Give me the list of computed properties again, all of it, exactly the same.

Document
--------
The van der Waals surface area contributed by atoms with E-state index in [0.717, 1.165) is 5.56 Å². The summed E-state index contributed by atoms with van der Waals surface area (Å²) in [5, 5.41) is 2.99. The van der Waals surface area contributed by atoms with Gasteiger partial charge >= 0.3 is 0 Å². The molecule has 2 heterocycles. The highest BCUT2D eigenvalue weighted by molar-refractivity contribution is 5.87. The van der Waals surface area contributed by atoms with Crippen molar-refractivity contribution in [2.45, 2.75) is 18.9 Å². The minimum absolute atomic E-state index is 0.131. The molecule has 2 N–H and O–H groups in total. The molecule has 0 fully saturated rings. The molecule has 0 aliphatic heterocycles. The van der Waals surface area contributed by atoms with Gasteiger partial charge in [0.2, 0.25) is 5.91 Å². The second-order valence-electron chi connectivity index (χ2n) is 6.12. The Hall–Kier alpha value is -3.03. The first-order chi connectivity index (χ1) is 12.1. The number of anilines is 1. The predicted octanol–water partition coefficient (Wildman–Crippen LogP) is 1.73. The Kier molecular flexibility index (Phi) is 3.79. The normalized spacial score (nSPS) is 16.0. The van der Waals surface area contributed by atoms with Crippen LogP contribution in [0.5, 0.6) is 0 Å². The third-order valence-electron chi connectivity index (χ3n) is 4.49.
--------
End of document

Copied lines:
The van der Waals surface area contributed by atoms with E-state index in [0.717, 1.165) is 5.56 Å². The summed E-state index contributed by atoms with van der Waals surface area (Å²) in [5, 5.41) is 2.99. The van der Waals surface area contributed by atoms with Gasteiger partial charge >= 0.3 is 0 Å². The molecule has 2 heterocycles. The highest BCUT2D eigenvalue weighted by molar-refractivity contribution is 5.87. The van der Waals surface area contributed by atoms with Crippen molar-refractivity contribution in [2.45, 2.75) is 18.9 Å². The minimum absolute atomic E-state index is 0.131. The molecule has 2 N–H and O–H groups in total. The molecule has 0 fully saturated rings. The molecule has 0 aliphatic heterocycles. The van der Waals surface area contributed by atoms with Gasteiger partial charge in [0.2, 0.25) is 5.91 Å². The second-order valence-electron chi connectivity index (χ2n) is 6.12. The Hall–Kier alpha value is -3.03. The first-order chi connectivity index (χ1) is 12.1. The number of anilines is 1. The predicted octanol–water partition coefficient (Wildman–Crippen LogP) is 1.73. The Kier molecular flexibility index (Phi) is 3.79. The normalized spacial score (nSPS) is 16.0. The van der Waals surface area contributed by atoms with Crippen LogP contribution in [0.5, 0.6) is 0 Å². The third-order valence-electron chi connectivity index (χ3n) is 4.49.